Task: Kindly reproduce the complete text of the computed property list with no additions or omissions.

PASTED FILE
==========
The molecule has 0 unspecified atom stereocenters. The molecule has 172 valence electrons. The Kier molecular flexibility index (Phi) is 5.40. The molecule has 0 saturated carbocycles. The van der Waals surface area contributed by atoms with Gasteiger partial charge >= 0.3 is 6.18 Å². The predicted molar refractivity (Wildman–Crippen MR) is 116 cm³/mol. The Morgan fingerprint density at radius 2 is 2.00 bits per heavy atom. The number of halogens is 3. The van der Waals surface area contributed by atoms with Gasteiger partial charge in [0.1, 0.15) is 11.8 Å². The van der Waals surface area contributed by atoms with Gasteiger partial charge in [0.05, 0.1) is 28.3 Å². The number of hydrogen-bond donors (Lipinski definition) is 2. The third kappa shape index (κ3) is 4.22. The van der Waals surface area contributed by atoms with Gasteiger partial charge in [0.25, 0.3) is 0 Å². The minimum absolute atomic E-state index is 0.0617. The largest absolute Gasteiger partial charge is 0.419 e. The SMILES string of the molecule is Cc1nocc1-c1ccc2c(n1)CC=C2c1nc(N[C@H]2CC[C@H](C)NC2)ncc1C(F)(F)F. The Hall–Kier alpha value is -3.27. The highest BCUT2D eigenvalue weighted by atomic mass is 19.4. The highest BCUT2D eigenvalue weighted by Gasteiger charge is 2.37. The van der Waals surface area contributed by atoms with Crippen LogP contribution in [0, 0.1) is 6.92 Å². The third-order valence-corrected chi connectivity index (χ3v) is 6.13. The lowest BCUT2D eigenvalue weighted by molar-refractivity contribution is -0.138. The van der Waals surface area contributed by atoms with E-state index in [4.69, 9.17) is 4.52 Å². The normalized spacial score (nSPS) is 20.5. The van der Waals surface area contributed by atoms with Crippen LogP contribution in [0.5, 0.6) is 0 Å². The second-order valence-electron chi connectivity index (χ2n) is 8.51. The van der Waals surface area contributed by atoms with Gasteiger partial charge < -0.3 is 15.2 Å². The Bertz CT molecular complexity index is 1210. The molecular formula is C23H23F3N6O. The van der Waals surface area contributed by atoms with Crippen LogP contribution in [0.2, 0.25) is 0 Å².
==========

The molecule has 0 unspecified atom stereocenters. The molecule has 172 valence electrons. The Kier molecular flexibility index (Phi) is 5.40. The molecule has 0 saturated carbocycles. The van der Waals surface area contributed by atoms with Gasteiger partial charge >= 0.3 is 6.18 Å². The predicted molar refractivity (Wildman–Crippen MR) is 116 cm³/mol. The Morgan fingerprint density at radius 2 is 2.00 bits per heavy atom. The number of halogens is 3. The van der Waals surface area contributed by atoms with Gasteiger partial charge in [0.1, 0.15) is 11.8 Å². The van der Waals surface area contributed by atoms with Gasteiger partial charge in [0.05, 0.1) is 28.3 Å². The number of hydrogen-bond donors (Lipinski definition) is 2. The third kappa shape index (κ3) is 4.22. The van der Waals surface area contributed by atoms with Gasteiger partial charge in [0.25, 0.3) is 0 Å². The minimum absolute atomic E-state index is 0.0617. The largest absolute Gasteiger partial charge is 0.419 e. The SMILES string of the molecule is Cc1nocc1-c1ccc2c(n1)CC=C2c1nc(N[C@H]2CC[C@H](C)NC2)ncc1C(F)(F)F. The Hall–Kier alpha value is -3.27. The highest BCUT2D eigenvalue weighted by atomic mass is 19.4. The highest BCUT2D eigenvalue weighted by Gasteiger charge is 2.37. The van der Waals surface area contributed by atoms with Crippen LogP contribution in [0, 0.1) is 6.92 Å². The third-order valence-corrected chi connectivity index (χ3v) is 6.13. The lowest BCUT2D eigenvalue weighted by molar-refractivity contribution is -0.138. The van der Waals surface area contributed by atoms with E-state index in [4.69, 9.17) is 4.52 Å². The normalized spacial score (nSPS) is 20.5. The van der Waals surface area contributed by atoms with Crippen LogP contribution in [0.5, 0.6) is 0 Å². The second-order valence-electron chi connectivity index (χ2n) is 8.51. The van der Waals surface area contributed by atoms with Gasteiger partial charge < -0.3 is 15.2 Å². The Bertz CT molecular complexity index is 1210. The molecular formula is C23H23F3N6O. The van der Waals surface area contributed by atoms with Crippen LogP contribution in [0.2, 0.25) is 0 Å².